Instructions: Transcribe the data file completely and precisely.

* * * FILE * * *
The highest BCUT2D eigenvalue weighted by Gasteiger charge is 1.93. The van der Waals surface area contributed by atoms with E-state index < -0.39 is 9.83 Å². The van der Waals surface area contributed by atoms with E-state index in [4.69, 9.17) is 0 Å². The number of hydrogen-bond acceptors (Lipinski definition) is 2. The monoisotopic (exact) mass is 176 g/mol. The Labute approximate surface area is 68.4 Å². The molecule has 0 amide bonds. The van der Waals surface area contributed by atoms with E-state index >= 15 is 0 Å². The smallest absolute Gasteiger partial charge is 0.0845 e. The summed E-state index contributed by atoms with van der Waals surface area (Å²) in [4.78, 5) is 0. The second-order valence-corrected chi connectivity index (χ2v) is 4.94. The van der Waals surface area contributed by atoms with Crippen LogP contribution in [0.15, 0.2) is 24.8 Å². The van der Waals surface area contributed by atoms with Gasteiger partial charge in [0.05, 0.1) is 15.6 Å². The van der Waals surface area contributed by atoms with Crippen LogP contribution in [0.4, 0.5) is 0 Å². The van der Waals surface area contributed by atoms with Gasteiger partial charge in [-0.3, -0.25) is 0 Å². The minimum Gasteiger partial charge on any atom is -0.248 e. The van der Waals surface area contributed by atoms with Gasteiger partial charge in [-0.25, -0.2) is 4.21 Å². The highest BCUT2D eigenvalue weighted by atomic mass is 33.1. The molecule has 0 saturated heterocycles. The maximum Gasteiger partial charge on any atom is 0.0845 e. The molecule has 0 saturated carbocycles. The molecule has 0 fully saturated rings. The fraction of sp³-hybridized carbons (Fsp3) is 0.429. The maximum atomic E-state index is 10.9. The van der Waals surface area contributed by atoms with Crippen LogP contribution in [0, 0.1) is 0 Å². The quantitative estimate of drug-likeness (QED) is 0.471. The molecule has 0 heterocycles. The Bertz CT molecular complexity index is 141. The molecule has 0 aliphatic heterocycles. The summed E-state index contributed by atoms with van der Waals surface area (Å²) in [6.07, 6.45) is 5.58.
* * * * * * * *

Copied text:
The highest BCUT2D eigenvalue weighted by Gasteiger charge is 1.93. The van der Waals surface area contributed by atoms with E-state index < -0.39 is 9.83 Å². The van der Waals surface area contributed by atoms with E-state index in [4.69, 9.17) is 0 Å². The number of hydrogen-bond acceptors (Lipinski definition) is 2. The monoisotopic (exact) mass is 176 g/mol. The Labute approximate surface area is 68.4 Å². The molecule has 0 amide bonds. The van der Waals surface area contributed by atoms with E-state index >= 15 is 0 Å². The smallest absolute Gasteiger partial charge is 0.0845 e. The summed E-state index contributed by atoms with van der Waals surface area (Å²) in [4.78, 5) is 0. The second-order valence-corrected chi connectivity index (χ2v) is 4.94. The van der Waals surface area contributed by atoms with Crippen LogP contribution in [0.15, 0.2) is 24.8 Å². The van der Waals surface area contributed by atoms with Gasteiger partial charge in [0.05, 0.1) is 15.6 Å². The van der Waals surface area contributed by atoms with Crippen LogP contribution in [0.4, 0.5) is 0 Å². The van der Waals surface area contributed by atoms with Gasteiger partial charge in [-0.3, -0.25) is 0 Å². The minimum Gasteiger partial charge on any atom is -0.248 e. The van der Waals surface area contributed by atoms with Gasteiger partial charge in [-0.25, -0.2) is 4.21 Å². The highest BCUT2D eigenvalue weighted by atomic mass is 33.1. The molecule has 0 saturated heterocycles. The maximum Gasteiger partial charge on any atom is 0.0845 e. The molecule has 0 saturated carbocycles. The molecule has 0 fully saturated rings. The fraction of sp³-hybridized carbons (Fsp3) is 0.429. The maximum atomic E-state index is 10.9. The van der Waals surface area contributed by atoms with Crippen LogP contribution in [0, 0.1) is 0 Å². The quantitative estimate of drug-likeness (QED) is 0.471. The molecule has 0 heterocycles. The Bertz CT molecular complexity index is 141. The molecule has 0 aliphatic heterocycles. The summed E-state index contributed by atoms with van der Waals surface area (Å²) in [6.07, 6.45) is 5.58.